Tips and advice to empower kids to stay secure when logging on.
A story making the rounds online and in social media has parents worried about the dangers connected to the online game Fortnite. But before you panic and ban the Xbox, let’s examine the realities around what is really happening with online gaming and app use.
If you’re not familiar with Fortnite, it is a wildly popular multiplayer game in which players battle for survival. Players can team with others, or play as an individual – and both children and adults love it. The company that produces Fortnite, Epic Games, reports 125 million total users, and saw 78.3 million active Fortnite players in its busiest month, August 2018. My own son clocked hours of playing this past summer, and still plays on occasion. I know well the grip this game has on kids.
The predators story gained attention after the high-profile arrest of 24 men who police say were using messaging services through games and apps to try and lure children. The case involved law enforcement officials posing as kids, and the men arrested thought they were communicating with 14- and 15-year-old boys and girls. Instead, on the other end of the messages were detectives with the New Jersey State Police's Internet Crimes Against Children Task Force.
The news was reported on NJ.com and the headline proclaimed “Predators are using Fortnite to lure kids. Cops say parents need to worry.” Since it was first published in September, it has been heavily shared and discussed by multiple media outlets. While it is no longer fresh news, I saw it shared by a mom friend once again this week on Facebook.
Because so many parents are witnessing the Fortnite phenomenon in their own homes, the scary headline does a good job stoking our deepest fears. That is: the very valid concern that something bad could happen to our children. But the panic it induces is misplaced. My problem with it is it serves only to scare, and fails to address the real and complex issues around online safety.
The concern about dangerous people reaching out to our children online is not a Fortnight-specific problem. It is an online access problem that exists in all games and applications where kids can send and receive messages. In fact, the NJ.com headline is misleading because the predators involved in this specific New Jersey arrest had not even used Fortnite to lure potential victims. Instead, the sites Kik, Skout, Grindr, Whisper were used by the alleged criminals.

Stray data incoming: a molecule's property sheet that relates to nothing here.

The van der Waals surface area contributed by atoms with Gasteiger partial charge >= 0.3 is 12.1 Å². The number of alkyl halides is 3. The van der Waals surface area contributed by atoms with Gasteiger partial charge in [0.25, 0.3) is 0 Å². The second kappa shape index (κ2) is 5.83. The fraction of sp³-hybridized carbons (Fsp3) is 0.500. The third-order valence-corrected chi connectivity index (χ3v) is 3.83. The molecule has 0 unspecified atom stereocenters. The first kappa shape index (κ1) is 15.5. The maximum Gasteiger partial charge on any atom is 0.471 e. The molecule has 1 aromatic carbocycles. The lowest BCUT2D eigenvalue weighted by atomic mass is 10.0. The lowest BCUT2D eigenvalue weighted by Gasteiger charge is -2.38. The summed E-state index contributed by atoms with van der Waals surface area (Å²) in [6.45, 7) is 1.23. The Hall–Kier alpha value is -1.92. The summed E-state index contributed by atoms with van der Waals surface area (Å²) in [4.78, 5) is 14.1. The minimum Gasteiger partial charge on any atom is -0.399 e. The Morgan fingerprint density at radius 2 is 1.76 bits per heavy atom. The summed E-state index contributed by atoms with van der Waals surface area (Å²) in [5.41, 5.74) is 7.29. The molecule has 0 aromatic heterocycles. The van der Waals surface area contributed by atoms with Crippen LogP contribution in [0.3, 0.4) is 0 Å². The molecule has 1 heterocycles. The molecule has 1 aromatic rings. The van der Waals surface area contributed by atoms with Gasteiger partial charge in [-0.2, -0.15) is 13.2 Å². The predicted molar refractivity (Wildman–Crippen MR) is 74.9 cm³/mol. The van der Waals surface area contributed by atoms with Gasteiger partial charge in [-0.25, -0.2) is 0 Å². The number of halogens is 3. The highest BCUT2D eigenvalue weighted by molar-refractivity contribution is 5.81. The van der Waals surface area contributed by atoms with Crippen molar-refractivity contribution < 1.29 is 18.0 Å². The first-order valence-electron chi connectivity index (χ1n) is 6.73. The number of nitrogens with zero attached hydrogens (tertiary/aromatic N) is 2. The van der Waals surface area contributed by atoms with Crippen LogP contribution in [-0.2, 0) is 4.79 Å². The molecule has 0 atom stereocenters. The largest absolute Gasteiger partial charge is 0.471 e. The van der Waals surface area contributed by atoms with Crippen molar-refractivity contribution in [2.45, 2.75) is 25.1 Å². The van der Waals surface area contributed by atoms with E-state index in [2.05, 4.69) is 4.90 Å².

Child predators can target kids on any game or app where private messaging is a feature. Other apps that law enforcement say have been used by predators include the gaming apps Minecraft and Discord, as well as social media apps Omegle, Tinder, Chat Avenue, Chat Roulette, Wishbone, Live.ly, Musical.ly (now called TikTok), Paltalk, Yubo, Hot or Not, Down, and Tumblr. Use of any of these apps poses the same risk as Fortnite. The NJ.com story simply takes the most popular game of the day and inserts it into the headline for clicks.
Keeping kids secure online is part of a much larger effort in your family than simply blocking sites and content and telling kids they can’t play one specific game. Children are going to ask to play these games and use these apps. Often if you ban them in your own home, they will play them at a friend’s house. That’s why we need to empower kids to engage safely while online. We need to educate them and be realistic about the risks that exist every time they log on – whether it is to Fortnite, Minecraft, TikTok or any other site with private messaging. Understanding what is out there - and preparing for how to react - are the first steps to staying safe.
Some tips from Common Sense Media to share with your children include:Recognize "red flags," including someone asking you personal questions such as your name and address. Never share your name, your school's name, your age, your phone number, or your email or home address with strangers. Never send pictures to strangers. Keep passwords private (except from parents). Never open a message from a stranger; it may contain a virus that can harm a computer. Immediately tell an adult if something mean or creepy happens.
Author, life coach, parenting educator, and social media expert Laurie Wolk says keeping kids protected online has a lot to do with getting to know their behavior offline.
“Pay attention to your kids,” advises Wolk. “How are they acting? Who are they spending time with? Ask those questions. It’s very unlikely that a child upstairs in their bedroom getting catphished by a pedophile isn’t showing other warning signs before that happens.”
Talk to your kids realistically and regularly about online security and safety. Ask them what they are seeing and hearing. Let them know they can come to you with concerns and questions and reassure them that it’s not their fault if they witness something scary or inappropriate. Set rules and boundaries for behavior, and go from there. Rather than banning a game, your best defense against online predators is a conversation.
Joan Goodchild is a veteran writer and editor and mom of two living in Central Massachusetts. Have a topic you would like to see discussed? Reach her at firstname.lastname@example.org. Get more advice for staying smart, secure and civil online at cybersavvymom.com.